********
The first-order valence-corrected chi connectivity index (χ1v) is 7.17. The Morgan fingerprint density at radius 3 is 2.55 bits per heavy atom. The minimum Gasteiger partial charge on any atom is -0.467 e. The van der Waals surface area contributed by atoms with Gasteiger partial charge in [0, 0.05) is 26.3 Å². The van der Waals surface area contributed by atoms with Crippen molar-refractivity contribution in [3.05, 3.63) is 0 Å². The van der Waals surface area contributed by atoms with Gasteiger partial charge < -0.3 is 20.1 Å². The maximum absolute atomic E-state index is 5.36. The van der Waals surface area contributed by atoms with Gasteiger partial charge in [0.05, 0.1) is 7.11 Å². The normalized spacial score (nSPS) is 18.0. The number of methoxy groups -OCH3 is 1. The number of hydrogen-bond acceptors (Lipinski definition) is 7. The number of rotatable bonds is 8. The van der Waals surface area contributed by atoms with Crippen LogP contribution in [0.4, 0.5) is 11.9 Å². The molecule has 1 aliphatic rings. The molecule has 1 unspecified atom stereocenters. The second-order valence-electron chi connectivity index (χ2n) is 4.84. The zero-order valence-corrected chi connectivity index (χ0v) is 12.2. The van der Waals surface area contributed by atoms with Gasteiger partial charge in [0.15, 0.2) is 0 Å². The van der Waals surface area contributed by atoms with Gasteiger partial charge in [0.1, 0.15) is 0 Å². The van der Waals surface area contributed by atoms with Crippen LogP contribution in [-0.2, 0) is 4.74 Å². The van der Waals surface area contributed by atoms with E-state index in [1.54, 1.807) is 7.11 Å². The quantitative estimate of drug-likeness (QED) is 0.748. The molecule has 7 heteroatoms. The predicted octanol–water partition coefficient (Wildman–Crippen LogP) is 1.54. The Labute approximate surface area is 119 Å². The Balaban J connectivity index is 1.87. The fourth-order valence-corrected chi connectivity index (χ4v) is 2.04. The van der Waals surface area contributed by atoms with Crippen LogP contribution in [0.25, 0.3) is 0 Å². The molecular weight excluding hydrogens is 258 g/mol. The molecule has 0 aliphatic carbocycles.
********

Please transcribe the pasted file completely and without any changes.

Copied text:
The first-order valence-corrected chi connectivity index (χ1v) is 7.17. The Morgan fingerprint density at radius 3 is 2.55 bits per heavy atom. The minimum Gasteiger partial charge on any atom is -0.467 e. The van der Waals surface area contributed by atoms with Gasteiger partial charge in [0, 0.05) is 26.3 Å². The van der Waals surface area contributed by atoms with Crippen molar-refractivity contribution in [3.05, 3.63) is 0 Å². The van der Waals surface area contributed by atoms with Gasteiger partial charge < -0.3 is 20.1 Å². The maximum absolute atomic E-state index is 5.36. The van der Waals surface area contributed by atoms with Gasteiger partial charge in [0.05, 0.1) is 7.11 Å². The normalized spacial score (nSPS) is 18.0. The number of methoxy groups -OCH3 is 1. The number of hydrogen-bond acceptors (Lipinski definition) is 7. The number of rotatable bonds is 8. The van der Waals surface area contributed by atoms with Crippen LogP contribution in [0.4, 0.5) is 11.9 Å². The molecule has 1 aliphatic rings. The molecule has 1 unspecified atom stereocenters. The second-order valence-electron chi connectivity index (χ2n) is 4.84. The zero-order valence-corrected chi connectivity index (χ0v) is 12.2. The van der Waals surface area contributed by atoms with Gasteiger partial charge in [0.15, 0.2) is 0 Å². The van der Waals surface area contributed by atoms with Gasteiger partial charge in [0.1, 0.15) is 0 Å². The van der Waals surface area contributed by atoms with Crippen LogP contribution in [-0.2, 0) is 4.74 Å². The van der Waals surface area contributed by atoms with E-state index in [1.54, 1.807) is 7.11 Å². The quantitative estimate of drug-likeness (QED) is 0.748. The molecule has 7 heteroatoms. The predicted octanol–water partition coefficient (Wildman–Crippen LogP) is 1.54. The Labute approximate surface area is 119 Å². The Balaban J connectivity index is 1.87. The fourth-order valence-corrected chi connectivity index (χ4v) is 2.04. The van der Waals surface area contributed by atoms with Crippen LogP contribution in [0.25, 0.3) is 0 Å². The molecular weight excluding hydrogens is 258 g/mol. The molecule has 0 aliphatic carbocycles.